North Korea Fires Missile in Test for South Korean President

orth Korea fired a ballistic missile early Sunday, its seventh such test this year, just days after South Korea elected a president who vowed to engage with Kim Jong Un’s regime to defuse tensions over its nuclear weapons program.

The missile was launched at 5:27 a.m. from the city of Kusong, northwest of the capital Pyongyang, and flew about 700 kilometers (435 miles), according to South Korea’s Joint Chiefs of Staff. It had an estimated altitude of more than 2,000 kilometers, suggesting it may be a new type, Japan’s Defense Ministry said.

U.S. Pacific Command said the projectile, which fell into the Sea of Japan, was not consistent with an intercontinental ballistic missile and did not pose a threat to North America.

The launch is an early test for South Korean President Moon Jae-in, who came to power last week saying he would visit Pyongyang under the “right circumstances.” He favors a combination of sanctions and talks to bring a halt to Kim’s nuclear weapons program.

“My best guess is that it was aimed at sending a message to the new South Korean leadership that it will need to deal with Pyongyang on North Korea’s terms, not Moon’s,” said Ralph Cossa, president of the Pacific Forum CSIS policy research group in Honolulu.

It also came as Chinese President Xi Jinping hosts his first Belt-and-Road Forum, bringing together almost 30 leaders to showcase an infrastructure program that will funnel money into roads, railways and ports across Southeast Asia and Central Asia. China is North Korea’s neighbor, ally and economic lifeline, though Xi has recently stepped up pressure on the regime to curb its weapons tests. A delegation from Pyongyang is attending his summit.

Xi discussed the latest North Korean tests during bilateral talks in Beijing with Russian President Vladimir Putin Sunday, according to Putin’s spokesman Dmitry Peskov.

China Response

China’s Foreign Affairs Ministry said in a faxed statement Sunday the latest missile test was a violation of United Nations resolutions, while it urged restraint from all parties on the “complex and sensitive” situation on the Korean peninsula.

Moon told a meeting of his national security council the launch was a challenge for global security, according to spokesman Yoon Young-chan. South Korea remains open to the possibility of talks but will deal sternly with North Korea’s provocations, Yoon quoted Moon as saying.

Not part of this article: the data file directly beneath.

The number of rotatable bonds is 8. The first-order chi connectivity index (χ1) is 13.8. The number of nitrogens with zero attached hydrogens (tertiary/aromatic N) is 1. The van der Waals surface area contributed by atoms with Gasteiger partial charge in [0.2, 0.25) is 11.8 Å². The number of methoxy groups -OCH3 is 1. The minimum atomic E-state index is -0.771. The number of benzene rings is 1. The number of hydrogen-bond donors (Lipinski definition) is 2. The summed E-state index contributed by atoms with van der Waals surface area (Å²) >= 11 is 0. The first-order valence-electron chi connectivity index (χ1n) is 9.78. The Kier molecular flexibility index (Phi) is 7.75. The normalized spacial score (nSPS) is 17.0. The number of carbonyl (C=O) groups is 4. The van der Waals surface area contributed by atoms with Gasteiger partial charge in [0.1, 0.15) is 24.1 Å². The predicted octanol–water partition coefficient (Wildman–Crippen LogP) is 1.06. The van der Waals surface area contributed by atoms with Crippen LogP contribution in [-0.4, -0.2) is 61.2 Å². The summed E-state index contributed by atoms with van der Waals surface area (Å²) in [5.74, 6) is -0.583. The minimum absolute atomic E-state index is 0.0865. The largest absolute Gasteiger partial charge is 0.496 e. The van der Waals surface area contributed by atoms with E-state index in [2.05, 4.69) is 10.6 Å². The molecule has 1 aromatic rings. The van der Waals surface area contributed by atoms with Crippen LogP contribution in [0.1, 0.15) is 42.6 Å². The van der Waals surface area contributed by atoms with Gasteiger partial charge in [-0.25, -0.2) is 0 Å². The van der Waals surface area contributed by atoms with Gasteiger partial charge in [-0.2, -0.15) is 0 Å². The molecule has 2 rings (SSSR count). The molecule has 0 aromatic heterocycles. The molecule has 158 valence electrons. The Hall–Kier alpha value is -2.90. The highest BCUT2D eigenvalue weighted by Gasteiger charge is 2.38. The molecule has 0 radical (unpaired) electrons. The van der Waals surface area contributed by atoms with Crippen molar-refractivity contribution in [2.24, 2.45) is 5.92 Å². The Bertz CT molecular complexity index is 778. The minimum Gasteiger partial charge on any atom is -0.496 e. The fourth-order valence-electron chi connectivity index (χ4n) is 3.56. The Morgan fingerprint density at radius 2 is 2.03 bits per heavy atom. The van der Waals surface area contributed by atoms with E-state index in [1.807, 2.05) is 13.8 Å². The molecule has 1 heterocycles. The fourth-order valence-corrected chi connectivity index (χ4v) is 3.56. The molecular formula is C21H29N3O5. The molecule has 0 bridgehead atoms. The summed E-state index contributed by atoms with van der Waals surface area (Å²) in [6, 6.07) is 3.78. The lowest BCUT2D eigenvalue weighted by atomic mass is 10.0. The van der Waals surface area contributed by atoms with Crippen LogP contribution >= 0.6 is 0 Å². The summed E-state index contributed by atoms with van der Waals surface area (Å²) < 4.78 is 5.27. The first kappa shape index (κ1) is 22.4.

U.S. National Security Adviser H.R. McMaster spoke by phone to his counterparts in South Korea and Japan Sunday and agreed to strengthen cooperation in their bid to rein in North Korea.

Japan said the missile probably fell outside its exclusive economic zone, though Prime Minister Shinzo Abe told reporters the test was “a serious threat to Japan.” It was the first time a North Korean missile reached 2,000 kilometers in altitude, which suggested a lofted trajectory, Defense Minister Tomomi Inada was quoted by Kyodo News as saying.

The launch defies UN sanctions and comes despite U.S. President Donald Trump’s warnings that military action is an option to prevent Kim from developing an ICBM with the capacity to carry a nuclear warhead to North America. Trump has previously lauded efforts by China to rein in its neighbor.

Read more on Trump’s grim military options against North Korea

Trump was briefed on the missile test, the White House said in a statement. North Korea has been a “flagrant menace” for too long and the latest provocation serves as a call for all nations to implement stronger sanctions on it, according to the statement

“With the missile impacting so close to Russian soil -– in fact, closer to Russia than to Japan –- the President cannot imagine that Russia is pleased,” the White House said.

The launch came a day after Choe Son Hui, director general for North American affairs at North Korea’s foreign ministry, said the regime would be willing to talk to the U.S. if conditions were right, according to South Korea’s Yonhap News. That follows recent comments by Trump that he would be “honored” to meet Kim under the right conditions.

Still, each side has stuck for years to its stance on what those “conditions” would be, making talks almost impossible: The U.S. says it will only agree to dialogue if North Korea is willing to give up its nuclear weapons program, while Pyongyang says that will never happen and it will only hold discussions if there are no strings attached.

South Korea, Japan and the U.S. are working on a UN Security Council response to the latest missile, Japanese Foreign Minister Fumio Kishida was quoted by Kyodo as saying.

Kim has tested dozens of projectiles and three nuclear weapons since he came to power after the death of his father, Kim Jong Il, in 2011. He claimed in January to be in the final stages of preparations to test-fire an ICBM, and has launched several intermediate-range projectiles with varying degrees of success.

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